|Publication number||US4756099 A|
|Application number||US 07/009,800|
|Publication date||Jul 12, 1988|
|Filing date||Feb 2, 1987|
|Priority date||Jan 31, 1986|
|Also published as||CA1260703A, CA1260703A1, EP0230981A1|
|Publication number||009800, 07009800, US 4756099 A, US 4756099A, US-A-4756099, US4756099 A, US4756099A|
|Original Assignee||Raichle Sportschuh Ag|
|Export Citation||BiBTeX, EndNote, RefMan|
|Patent Citations (10), Referenced by (15), Classifications (10), Legal Events (6)|
|External Links: USPTO, USPTO Assignment, Espacenet|
This invention relates to a ski boot. More particularly, it relates to a ski boot having a tongue which is adjustably deflectable to permit the skier to lean forward while wearing the boot.
With ski boots of this type, the tongue is designed in such a way that it can be deflected relative to the stiff shell of the boot when loaded or stressed in the lengthwise direction of the boot such as when the skier leans forward. In the prior art, this deflection movement is facilitated by transversely extending ribs formed in the tongue (WO No. 81/00507). Such elastic deflectability of the tongue permits the skier to lean forward, that is to say, the thigh can move forward toward the tip of the boot. However, the yieldingness of the tongue depends upon its own construction, and cannot be adjusted to the skills and preference of the individual skier.
It is known, furthermore, to construct the front part of the shank of a ski boot in two parts, and to connect the two parts with each other via adjustment mechanisms (EP-OS No. 0071055). The position of the two parts relative to each other can be changed by means of such adjustment mechanisms so as to permit the boot to adapt to the anatomy of the lower leg of the person wearing the ski boot. After the two parts have been adjusted in their positions relative to each other, such parts remain fixed relative to each other, and are jointly swivelled in the direction of the tip of the boot when the skier assumes a leaning forward stance.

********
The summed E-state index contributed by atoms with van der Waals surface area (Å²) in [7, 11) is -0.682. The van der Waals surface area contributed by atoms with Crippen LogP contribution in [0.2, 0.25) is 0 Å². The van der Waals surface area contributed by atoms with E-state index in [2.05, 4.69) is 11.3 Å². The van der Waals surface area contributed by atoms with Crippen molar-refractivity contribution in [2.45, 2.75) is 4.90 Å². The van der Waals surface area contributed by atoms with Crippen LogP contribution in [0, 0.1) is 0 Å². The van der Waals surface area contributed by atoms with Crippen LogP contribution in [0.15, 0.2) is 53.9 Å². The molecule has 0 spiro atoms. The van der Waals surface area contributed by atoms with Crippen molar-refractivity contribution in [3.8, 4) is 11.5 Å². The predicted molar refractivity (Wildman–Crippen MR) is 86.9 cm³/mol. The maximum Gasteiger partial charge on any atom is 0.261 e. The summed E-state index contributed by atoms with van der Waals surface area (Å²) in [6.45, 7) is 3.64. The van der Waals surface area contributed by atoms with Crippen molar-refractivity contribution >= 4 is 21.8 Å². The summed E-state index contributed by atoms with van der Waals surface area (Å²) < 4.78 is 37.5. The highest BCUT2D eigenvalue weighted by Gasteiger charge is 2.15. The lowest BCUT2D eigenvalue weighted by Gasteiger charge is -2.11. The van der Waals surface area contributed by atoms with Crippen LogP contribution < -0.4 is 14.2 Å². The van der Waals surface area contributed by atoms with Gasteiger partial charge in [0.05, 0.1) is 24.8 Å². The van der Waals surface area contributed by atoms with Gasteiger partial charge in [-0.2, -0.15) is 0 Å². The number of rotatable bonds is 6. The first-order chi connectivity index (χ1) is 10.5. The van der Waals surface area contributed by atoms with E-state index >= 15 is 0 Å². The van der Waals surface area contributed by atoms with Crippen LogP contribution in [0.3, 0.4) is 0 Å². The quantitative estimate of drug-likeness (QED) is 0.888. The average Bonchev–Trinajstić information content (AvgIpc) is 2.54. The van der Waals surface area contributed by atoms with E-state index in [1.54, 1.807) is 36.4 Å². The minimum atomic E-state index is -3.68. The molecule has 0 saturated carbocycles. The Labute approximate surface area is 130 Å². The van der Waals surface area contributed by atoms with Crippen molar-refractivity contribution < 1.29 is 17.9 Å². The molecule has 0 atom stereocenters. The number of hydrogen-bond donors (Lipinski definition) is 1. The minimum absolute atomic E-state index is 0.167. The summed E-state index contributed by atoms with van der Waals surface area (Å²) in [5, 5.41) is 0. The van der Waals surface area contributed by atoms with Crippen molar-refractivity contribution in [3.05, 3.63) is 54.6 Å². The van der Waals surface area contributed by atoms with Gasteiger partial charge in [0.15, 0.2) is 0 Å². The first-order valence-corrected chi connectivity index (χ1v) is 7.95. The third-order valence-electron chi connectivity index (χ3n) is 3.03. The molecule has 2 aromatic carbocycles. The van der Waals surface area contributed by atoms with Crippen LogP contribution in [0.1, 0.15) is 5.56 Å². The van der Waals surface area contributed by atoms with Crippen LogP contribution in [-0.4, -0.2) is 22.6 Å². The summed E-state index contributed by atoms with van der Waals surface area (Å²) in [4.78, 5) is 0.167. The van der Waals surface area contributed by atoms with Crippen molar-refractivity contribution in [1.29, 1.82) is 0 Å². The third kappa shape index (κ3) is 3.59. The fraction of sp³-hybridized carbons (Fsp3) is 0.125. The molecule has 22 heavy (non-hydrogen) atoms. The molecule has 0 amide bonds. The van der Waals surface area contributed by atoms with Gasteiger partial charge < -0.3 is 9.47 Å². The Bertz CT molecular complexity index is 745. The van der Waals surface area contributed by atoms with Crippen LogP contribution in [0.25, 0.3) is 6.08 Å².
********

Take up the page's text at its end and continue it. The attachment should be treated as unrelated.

Accordingly, it is an object of the present invention is to provide a ski boot in which the degree of yieldingness of the tongue can be adjusted in a simple manner to provide a desired movement of the tongue when the skier leans forward, without changing the construction of the boot.
Another object of the invention is to provide a ski boot having means for selecting several different degrees of yieldingness of the tongue when the skier leans forward.
A still further object of the invention is to provide a ski boot having a device which the skier can adjust for the desired amount of deflection of the tongue when the skier leans forward, which adjustment can be made quickly and as required to meet particular circumstances.
Certain of the foregoing and related objects are readily achieved according to the invention by the provision of the improved ski boot of the type which includes a boot shell having a sole, a shank part, and a tongue which is deflectable relative to the boot shell in the lengthwise direction of the boot when under load or stress, such as when the skier leans forward. The invention is characterized by the provision of means for limiting the degree of deflection of the tongue which means includes at least one stop means.
Other objects and features of the present invention will become apparent from the following detailed description considered in connection with the accompanying drawings. It is to be understood, however, that the drawings are designed for the purpose of illustration only and not as a definition of the limits of the invention.